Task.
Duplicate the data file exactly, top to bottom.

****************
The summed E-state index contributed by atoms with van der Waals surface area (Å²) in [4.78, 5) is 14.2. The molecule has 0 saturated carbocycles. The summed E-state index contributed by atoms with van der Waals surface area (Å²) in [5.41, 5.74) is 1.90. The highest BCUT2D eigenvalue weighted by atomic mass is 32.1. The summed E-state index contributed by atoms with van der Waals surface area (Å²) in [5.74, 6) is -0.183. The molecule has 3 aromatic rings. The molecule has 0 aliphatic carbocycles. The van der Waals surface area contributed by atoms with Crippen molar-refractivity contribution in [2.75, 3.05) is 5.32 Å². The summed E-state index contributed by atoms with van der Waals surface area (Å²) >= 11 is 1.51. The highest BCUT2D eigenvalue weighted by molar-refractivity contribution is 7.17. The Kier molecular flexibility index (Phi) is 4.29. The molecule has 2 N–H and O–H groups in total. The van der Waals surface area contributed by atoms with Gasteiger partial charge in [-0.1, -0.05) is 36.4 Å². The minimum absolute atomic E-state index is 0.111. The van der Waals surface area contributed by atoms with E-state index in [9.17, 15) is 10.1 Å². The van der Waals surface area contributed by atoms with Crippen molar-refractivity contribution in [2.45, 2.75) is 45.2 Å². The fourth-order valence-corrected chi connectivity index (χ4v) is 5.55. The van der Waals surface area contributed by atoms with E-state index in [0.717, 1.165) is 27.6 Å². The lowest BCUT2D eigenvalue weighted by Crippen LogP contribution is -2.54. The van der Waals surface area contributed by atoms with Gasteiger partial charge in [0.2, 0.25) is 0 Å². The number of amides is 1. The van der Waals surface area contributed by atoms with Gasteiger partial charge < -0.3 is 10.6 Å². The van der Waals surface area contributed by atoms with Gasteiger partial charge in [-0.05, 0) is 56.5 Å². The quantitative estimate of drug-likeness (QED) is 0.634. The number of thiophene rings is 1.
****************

The summed E-state index contributed by atoms with van der Waals surface area (Å²) in [4.78, 5) is 14.2. The molecule has 0 saturated carbocycles. The summed E-state index contributed by atoms with van der Waals surface area (Å²) in [5.41, 5.74) is 1.90. The highest BCUT2D eigenvalue weighted by atomic mass is 32.1. The summed E-state index contributed by atoms with van der Waals surface area (Å²) in [5.74, 6) is -0.183. The molecule has 3 aromatic rings. The molecule has 0 aliphatic carbocycles. The van der Waals surface area contributed by atoms with Crippen molar-refractivity contribution in [2.75, 3.05) is 5.32 Å². The summed E-state index contributed by atoms with van der Waals surface area (Å²) >= 11 is 1.51. The highest BCUT2D eigenvalue weighted by molar-refractivity contribution is 7.17. The Kier molecular flexibility index (Phi) is 4.29. The molecule has 2 N–H and O–H groups in total. The van der Waals surface area contributed by atoms with Gasteiger partial charge in [-0.1, -0.05) is 36.4 Å². The minimum absolute atomic E-state index is 0.111. The van der Waals surface area contributed by atoms with E-state index in [9.17, 15) is 10.1 Å². The van der Waals surface area contributed by atoms with Crippen molar-refractivity contribution in [2.45, 2.75) is 45.2 Å². The fourth-order valence-corrected chi connectivity index (χ4v) is 5.55. The van der Waals surface area contributed by atoms with E-state index in [0.717, 1.165) is 27.6 Å². The lowest BCUT2D eigenvalue weighted by Crippen LogP contribution is -2.54. The van der Waals surface area contributed by atoms with Gasteiger partial charge in [0.2, 0.25) is 0 Å². The number of amides is 1. The van der Waals surface area contributed by atoms with Gasteiger partial charge < -0.3 is 10.6 Å². The van der Waals surface area contributed by atoms with Gasteiger partial charge in [-0.05, 0) is 56.5 Å². The quantitative estimate of drug-likeness (QED) is 0.634. The number of thiophene rings is 1.